This policy ultimately resulted in the anti-Caucasian pogrom staged by nationalists in the heart of Moscow, literally just outside the Kremlin’s walls on December 11, 2010 (http://newsru.com/russia/14dec2010/newriots.html). The pogrom was a response to the death of a Russian soccer fan who provoked an ethnic Kabardin (aka Circassian), Aslan Cherkesov, into a fistfight. Cherkesov shot the fan, Yegor Sviridov, dead (www.1tvnet.ru/content/show/biografiya-aslana-cherkesova_04688.html). This incident was used as in classic pogroms. A group of several hundred fans of the Spartak soccer club beat up young Caucasian passersby at Manezhka Square. Meanwhile, the media blamed the “newcomer” Caucasians for the death of a “local peaceful Muscovite.” The media campaign went to great lengths to elevate the slain soccer fan to the ranks of a hero-martyr, while declaring all “blacks,” as the Caucasians are called by the Russians, to be bandits. The authorities certainly contributed to the campaign, with Prime Minister Vladimir Putin visiting the slain soccer fan’s grave (www.bbc.co.uk/russian/russia/2010/12/101221_putin_sviridov.shtml).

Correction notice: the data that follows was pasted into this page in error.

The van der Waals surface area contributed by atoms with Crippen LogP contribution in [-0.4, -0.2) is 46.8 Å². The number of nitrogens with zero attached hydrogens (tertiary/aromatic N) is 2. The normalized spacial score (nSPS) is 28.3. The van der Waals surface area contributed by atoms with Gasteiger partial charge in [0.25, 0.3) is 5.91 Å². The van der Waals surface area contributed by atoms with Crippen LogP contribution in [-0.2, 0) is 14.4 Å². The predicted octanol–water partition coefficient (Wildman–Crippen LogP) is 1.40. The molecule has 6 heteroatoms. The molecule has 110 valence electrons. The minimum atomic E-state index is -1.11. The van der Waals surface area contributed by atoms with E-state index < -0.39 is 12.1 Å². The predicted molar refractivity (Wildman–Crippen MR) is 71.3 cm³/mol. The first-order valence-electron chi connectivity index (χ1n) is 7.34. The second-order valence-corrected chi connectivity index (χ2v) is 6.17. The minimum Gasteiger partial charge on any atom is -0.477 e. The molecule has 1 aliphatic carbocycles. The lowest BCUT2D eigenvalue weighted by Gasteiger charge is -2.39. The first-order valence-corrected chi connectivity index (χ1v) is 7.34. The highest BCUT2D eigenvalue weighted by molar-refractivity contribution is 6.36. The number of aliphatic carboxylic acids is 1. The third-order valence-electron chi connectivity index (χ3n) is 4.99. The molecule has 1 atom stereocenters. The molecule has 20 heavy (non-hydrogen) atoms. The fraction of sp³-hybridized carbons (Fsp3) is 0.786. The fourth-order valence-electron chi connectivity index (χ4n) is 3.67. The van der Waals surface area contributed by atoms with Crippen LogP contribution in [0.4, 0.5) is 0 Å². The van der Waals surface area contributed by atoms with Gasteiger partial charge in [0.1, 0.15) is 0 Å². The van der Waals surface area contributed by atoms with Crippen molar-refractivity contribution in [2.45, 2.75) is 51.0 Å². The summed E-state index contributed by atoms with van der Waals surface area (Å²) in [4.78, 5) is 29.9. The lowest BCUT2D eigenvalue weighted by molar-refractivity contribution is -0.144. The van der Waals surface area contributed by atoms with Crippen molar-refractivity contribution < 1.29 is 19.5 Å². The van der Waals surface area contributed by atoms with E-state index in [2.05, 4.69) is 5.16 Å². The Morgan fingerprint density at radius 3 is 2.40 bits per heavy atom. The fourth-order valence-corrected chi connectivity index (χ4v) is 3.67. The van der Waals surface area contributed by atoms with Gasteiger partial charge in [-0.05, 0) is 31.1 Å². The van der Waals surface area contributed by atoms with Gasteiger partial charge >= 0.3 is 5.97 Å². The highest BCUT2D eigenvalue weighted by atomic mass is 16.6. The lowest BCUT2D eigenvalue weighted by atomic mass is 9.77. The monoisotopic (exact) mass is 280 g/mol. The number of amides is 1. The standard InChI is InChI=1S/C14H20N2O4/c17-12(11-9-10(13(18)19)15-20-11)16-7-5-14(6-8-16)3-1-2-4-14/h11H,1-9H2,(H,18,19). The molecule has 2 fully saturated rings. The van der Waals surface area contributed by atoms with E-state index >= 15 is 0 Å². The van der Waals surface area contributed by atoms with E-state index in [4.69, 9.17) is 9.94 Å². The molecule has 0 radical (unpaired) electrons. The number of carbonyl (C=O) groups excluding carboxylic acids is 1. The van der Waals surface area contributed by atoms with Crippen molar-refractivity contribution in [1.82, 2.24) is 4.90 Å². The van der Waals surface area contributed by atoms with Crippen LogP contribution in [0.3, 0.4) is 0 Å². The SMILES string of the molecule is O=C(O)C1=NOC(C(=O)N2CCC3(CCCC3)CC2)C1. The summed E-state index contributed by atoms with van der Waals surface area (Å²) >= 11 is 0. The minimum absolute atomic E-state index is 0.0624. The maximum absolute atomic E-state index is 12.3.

A short time later, in August 2011, the death of another Muscovite, Ivan Agafonov, at the hands of a Dagestani, Rasul Mirzaev, provoked another wave of mass protests by nationalists. With the tacit consent of the authorities, the nationalists demanded the expulsion of all Caucasians from Moscow and the “separation of the Caucasus” from Russia. The latter eventually became a popular slogan among the nationalists. At the same time, local authorities in the North Caucasus evidently tried to defend their fellow countrymen from the violent assault of Russian nationalists.’ For instance, the head of Dagestan, Magomedsalam Magomedov, stated he thought Rasul Mirzaev’s deed was worthy of imitation (http://kp.ru/online/news/1104474/).